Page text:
…like this book. Only 102 copies of this bottle with a genie loco.  Seriously, this is a delightfully unserious philosophical fable by the Arch Fabulist and Fictionatronicist named Rhys Hughes or (according to his oft-times used avatar in this very (God)forsaken internet universe) Man Toucan himself or itself. Unserious, but the philosophy itself in this fable is potentially serious: teaching me much more of Ontology and Teleology regarding the Existence of God than any real philosophy book, and Deist Bifurcation and the possibility of sharing responsibility (moral or otherwise) and power (omnipotence). ‘Sharing’ like those ‘back-ups’ and ‘spares’? And there are more clouds here and a part of Spain (like Sangraal) that God didn’t know existed till He came to look for Himself. A genuine masterpiece, this fable, exceeding even the previous one.  Refreshingly delightful in tone. (17 Mar 12 – 8.40 am gmt)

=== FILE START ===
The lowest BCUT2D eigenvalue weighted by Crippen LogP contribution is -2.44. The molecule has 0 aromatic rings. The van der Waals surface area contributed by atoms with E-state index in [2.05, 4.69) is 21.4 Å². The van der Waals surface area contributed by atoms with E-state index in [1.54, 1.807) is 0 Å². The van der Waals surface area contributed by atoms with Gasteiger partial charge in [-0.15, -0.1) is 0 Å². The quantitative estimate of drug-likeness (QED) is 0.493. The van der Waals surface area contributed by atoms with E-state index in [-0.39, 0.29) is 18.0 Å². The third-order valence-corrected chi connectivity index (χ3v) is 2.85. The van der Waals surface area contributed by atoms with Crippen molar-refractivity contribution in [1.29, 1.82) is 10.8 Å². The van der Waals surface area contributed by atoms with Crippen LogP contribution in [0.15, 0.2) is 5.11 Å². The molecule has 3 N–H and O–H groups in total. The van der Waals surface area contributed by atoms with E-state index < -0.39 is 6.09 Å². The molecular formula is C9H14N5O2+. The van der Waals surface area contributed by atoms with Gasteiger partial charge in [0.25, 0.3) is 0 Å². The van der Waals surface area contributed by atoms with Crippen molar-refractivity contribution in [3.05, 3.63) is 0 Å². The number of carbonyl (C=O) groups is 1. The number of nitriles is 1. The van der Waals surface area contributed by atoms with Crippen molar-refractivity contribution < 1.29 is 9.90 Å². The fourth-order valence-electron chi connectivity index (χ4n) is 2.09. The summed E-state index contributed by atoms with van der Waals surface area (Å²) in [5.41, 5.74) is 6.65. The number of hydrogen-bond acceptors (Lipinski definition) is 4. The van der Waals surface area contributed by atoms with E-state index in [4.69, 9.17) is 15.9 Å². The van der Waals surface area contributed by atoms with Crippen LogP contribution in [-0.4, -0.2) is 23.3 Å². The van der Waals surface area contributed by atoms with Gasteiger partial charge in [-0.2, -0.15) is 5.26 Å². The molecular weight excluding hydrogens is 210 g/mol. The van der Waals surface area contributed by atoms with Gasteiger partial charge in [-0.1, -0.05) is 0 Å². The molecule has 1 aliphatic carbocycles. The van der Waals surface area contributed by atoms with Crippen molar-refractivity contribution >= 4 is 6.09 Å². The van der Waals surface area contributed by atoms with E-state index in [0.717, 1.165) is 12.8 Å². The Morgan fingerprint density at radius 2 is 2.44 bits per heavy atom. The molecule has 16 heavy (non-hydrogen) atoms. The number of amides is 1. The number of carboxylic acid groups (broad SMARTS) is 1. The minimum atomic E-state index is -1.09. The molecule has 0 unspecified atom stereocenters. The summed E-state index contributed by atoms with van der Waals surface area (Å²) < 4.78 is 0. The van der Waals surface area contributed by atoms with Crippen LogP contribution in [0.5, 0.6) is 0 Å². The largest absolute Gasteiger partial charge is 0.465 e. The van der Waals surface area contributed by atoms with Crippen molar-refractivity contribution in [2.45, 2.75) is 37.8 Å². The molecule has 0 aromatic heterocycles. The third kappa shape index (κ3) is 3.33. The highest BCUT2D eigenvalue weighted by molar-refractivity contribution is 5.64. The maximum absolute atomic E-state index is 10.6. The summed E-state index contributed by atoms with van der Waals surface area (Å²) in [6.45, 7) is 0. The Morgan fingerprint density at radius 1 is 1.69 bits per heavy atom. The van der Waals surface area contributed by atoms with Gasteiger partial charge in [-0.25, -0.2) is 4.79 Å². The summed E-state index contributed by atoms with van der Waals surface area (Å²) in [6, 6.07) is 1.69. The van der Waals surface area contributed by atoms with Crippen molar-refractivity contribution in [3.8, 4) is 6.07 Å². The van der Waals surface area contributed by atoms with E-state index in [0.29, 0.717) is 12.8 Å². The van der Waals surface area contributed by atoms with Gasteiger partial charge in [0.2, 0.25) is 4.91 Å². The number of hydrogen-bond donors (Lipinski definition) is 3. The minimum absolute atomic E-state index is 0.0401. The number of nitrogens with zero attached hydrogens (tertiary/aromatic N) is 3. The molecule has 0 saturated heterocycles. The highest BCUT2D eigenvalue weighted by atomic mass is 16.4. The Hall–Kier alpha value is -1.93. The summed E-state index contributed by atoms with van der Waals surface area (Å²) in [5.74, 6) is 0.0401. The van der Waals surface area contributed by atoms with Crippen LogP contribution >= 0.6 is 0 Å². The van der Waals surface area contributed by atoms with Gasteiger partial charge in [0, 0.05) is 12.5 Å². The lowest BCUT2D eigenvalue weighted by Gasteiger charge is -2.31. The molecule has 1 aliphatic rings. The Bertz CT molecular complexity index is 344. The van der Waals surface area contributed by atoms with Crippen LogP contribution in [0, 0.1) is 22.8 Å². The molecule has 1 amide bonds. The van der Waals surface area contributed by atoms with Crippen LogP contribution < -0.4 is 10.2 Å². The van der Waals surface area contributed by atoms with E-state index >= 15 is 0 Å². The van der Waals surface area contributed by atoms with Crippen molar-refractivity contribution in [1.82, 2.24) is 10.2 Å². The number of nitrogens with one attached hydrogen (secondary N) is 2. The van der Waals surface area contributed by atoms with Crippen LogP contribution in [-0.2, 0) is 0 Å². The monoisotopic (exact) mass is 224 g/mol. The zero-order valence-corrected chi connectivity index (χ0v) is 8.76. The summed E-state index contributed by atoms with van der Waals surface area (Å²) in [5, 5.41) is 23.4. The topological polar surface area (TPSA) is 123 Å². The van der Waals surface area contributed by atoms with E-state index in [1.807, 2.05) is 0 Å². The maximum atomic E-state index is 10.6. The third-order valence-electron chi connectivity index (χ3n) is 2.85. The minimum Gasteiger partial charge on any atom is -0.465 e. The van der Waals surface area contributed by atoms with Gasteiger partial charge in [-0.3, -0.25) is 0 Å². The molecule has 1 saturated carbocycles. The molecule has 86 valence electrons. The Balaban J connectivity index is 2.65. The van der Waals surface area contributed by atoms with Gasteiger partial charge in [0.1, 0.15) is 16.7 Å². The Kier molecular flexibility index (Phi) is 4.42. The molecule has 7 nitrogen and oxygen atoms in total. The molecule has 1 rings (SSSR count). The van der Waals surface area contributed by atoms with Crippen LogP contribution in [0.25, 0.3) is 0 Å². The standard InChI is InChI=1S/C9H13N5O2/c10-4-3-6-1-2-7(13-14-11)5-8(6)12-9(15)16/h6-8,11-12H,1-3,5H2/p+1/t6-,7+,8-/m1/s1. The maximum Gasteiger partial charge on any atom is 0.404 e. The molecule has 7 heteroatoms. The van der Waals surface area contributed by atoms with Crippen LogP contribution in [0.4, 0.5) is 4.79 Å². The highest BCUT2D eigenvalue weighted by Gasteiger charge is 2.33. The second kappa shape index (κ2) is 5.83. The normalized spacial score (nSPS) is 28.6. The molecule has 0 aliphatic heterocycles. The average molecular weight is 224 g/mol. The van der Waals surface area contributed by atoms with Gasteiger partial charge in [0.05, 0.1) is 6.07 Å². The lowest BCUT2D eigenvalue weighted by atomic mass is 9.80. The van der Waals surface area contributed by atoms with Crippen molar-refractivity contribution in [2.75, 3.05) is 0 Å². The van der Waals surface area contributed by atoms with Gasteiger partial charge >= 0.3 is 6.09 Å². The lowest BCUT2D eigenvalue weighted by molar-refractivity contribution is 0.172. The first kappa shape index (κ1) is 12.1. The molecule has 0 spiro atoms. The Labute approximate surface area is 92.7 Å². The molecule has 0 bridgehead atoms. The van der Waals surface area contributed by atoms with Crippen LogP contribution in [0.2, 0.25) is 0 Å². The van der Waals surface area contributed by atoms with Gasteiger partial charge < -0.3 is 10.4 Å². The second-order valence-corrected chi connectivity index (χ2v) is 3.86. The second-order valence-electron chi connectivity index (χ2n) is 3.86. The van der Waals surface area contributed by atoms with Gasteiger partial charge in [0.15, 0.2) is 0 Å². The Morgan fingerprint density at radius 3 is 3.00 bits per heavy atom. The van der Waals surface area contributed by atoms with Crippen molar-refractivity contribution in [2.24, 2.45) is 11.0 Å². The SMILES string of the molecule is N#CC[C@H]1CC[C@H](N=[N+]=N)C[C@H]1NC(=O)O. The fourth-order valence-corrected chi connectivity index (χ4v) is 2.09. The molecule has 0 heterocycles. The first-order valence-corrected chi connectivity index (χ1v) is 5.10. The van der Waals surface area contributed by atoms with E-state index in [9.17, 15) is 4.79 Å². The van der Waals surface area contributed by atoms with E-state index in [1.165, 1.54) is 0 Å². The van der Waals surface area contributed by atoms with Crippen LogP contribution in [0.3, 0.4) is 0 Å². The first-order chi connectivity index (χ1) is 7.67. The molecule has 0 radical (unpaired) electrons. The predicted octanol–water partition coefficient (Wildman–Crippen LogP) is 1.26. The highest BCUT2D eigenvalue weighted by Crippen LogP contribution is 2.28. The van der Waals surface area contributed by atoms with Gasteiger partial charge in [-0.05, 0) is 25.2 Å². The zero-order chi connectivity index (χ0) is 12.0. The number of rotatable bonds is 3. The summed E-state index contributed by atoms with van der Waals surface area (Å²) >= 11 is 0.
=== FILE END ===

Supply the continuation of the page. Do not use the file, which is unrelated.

[I’ve just discovered, under this book’s stiff-mannered dust-jacket, there is embossed on the front of the board-cover: YOU AND I < YOUR PAST + MY ETERNITY > DEATH IN ARAGON. At the moment I can’t get to the bottom of this (something to do with Louis Aragon: a poet I read last in the 1960s?). Whatever the case, these are the sole words upon the whole hard-board cover beneath the dust-jacket. So, if the dust-jacket is ever separated from it, someone finding such a bare copy or (dare I say?) ‘spare’ of this book in, for example, a mythical secondhand bookshop, he or she will be stymied as to its identity unless he or she opens it… (17 Mar 12 – another 15 minutes later)]

[I’ve just noticed this in the book’s CONTENTS :
The Man Toucan…………………………………………………………56
Latitude, Longtitude and Plenitude……………………………..68
The Kind Generosity of Theophrastus Tautology…………57
Scaramouche’s Pouting Mouth……………………………………..95 ] (17 Mar 12 – another 15 minutes later)

Latitude, Longtitude and Plenitude

The fleeing clouds were formless, unlike those of my childhood town, isolated but noble Albarracín, forgotten up the mountains, where every vapour was an actor with a shape not its own.”